alex_hk90

状元
mikelove said:
alan.koehn said:
When will 2.3.8 be available? Will I have to "lock" the user dictionary before I can use the full-text search in it?
Very soon, and no, full-text will dynamically update itself as you modify entries so there's no need to lock (doesn't even have a performance impact).
Sounds great - thank you! :D
 

radioman

状元
Two Questions.

1) Is there a way to do line feeds within a personal dictionary definition (e.g., using the | symbol?)?

2) Am I reading this right that User Dictionaries will be able to do do full text searches now or in the near future?
 

mikelove

皇帝
Staff member
radioman said:
1) Is there a way to do line feeds within a personal dictionary definition (e.g., using the | symbol?)?
You can insert the Unicode character code U+EAB1, though that's decidedly unofficial / might change in a future release.

radioman said:
2) Am I reading this right that User Dictionaries will be able to do do full text searches now or in the near future?
Yes, already works beautifully in our development builds.
 

radioman

状元
mikelove said:
You can insert the Unicode character code U+EAB1, though that's decidedly unofficial / might change in a future release.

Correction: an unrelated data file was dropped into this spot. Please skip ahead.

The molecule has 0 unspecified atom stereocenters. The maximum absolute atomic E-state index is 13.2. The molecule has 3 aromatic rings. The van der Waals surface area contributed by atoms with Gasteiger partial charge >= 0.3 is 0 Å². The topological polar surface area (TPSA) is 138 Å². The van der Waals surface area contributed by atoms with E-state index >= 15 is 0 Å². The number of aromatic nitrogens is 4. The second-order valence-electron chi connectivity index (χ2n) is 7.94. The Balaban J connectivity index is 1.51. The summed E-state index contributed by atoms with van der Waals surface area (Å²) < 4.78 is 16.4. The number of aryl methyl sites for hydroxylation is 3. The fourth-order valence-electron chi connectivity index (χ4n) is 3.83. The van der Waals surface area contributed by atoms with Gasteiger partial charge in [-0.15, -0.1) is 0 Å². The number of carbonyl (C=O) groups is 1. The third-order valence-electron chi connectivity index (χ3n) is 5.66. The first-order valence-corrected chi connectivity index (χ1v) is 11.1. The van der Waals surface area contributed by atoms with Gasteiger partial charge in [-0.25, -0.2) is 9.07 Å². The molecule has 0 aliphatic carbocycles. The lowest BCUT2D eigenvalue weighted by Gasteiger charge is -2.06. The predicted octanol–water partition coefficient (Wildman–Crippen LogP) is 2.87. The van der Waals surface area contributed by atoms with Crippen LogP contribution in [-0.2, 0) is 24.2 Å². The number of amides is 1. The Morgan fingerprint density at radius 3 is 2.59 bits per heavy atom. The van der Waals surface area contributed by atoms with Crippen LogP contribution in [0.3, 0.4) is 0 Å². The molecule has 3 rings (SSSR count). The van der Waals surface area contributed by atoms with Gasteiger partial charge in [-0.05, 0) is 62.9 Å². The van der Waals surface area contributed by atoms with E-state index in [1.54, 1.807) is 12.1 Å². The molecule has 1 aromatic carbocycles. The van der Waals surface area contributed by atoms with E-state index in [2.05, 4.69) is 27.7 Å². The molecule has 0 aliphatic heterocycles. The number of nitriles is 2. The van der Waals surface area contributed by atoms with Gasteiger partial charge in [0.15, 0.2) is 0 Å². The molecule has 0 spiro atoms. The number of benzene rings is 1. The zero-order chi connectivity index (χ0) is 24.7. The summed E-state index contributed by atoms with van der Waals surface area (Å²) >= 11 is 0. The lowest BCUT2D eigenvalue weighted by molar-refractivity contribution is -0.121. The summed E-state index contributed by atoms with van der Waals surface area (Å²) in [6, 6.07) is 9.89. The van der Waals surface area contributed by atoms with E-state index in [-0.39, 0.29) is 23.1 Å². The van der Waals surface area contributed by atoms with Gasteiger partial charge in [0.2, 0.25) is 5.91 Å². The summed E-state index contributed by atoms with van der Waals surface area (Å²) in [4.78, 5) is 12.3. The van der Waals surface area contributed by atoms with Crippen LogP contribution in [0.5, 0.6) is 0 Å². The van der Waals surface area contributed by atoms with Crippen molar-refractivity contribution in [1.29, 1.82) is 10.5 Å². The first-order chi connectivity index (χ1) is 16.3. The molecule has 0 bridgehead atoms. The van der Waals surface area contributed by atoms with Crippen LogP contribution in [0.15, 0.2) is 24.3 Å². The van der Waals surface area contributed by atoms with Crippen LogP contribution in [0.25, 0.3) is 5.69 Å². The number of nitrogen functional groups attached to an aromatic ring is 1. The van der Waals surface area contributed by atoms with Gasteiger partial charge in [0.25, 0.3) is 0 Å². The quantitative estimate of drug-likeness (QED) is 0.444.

I tried the EAB1 to get a line feed, but did not get the expected result. And the result did not produce line feed for me, just some han

It was the same for looking at the entry in the Reader or as a Flashcard.

Maybe I'm missing something.
 

HW60

状元
mikelove said:
alan.koehn said:
When will 2.3.8 be available? Will I have to "lock" the user dictionary before I can use the full-text search in it?
Very soon, and no, full-text will dynamically update itself as you modify entries so there's no need to lock (doesn't even have a performance impact).
What does "dynamically update itself as you modify entries" mean? Do I have to change the entries of my user dictionary one by one? I tried some full text search, but did not find any entry in my user dictionary, not even after I modified a single entry and searched for that. Do I modify entries when I import the whole user dictionary again?
 

alex_hk90

状元
radioman said:
mikelove said:
You can insert the Unicode character code U+EAB1, though that's decidedly unofficial / might change in a future release.
I tried the EAB1 to get a line feed, but did not get the expected result. And the result did not produce line feed for me, just some han

It was the same for looking at the entry in the Reader or as a Flashcard.

Maybe I'm missing something.
It works for me, the following is the line break character: ""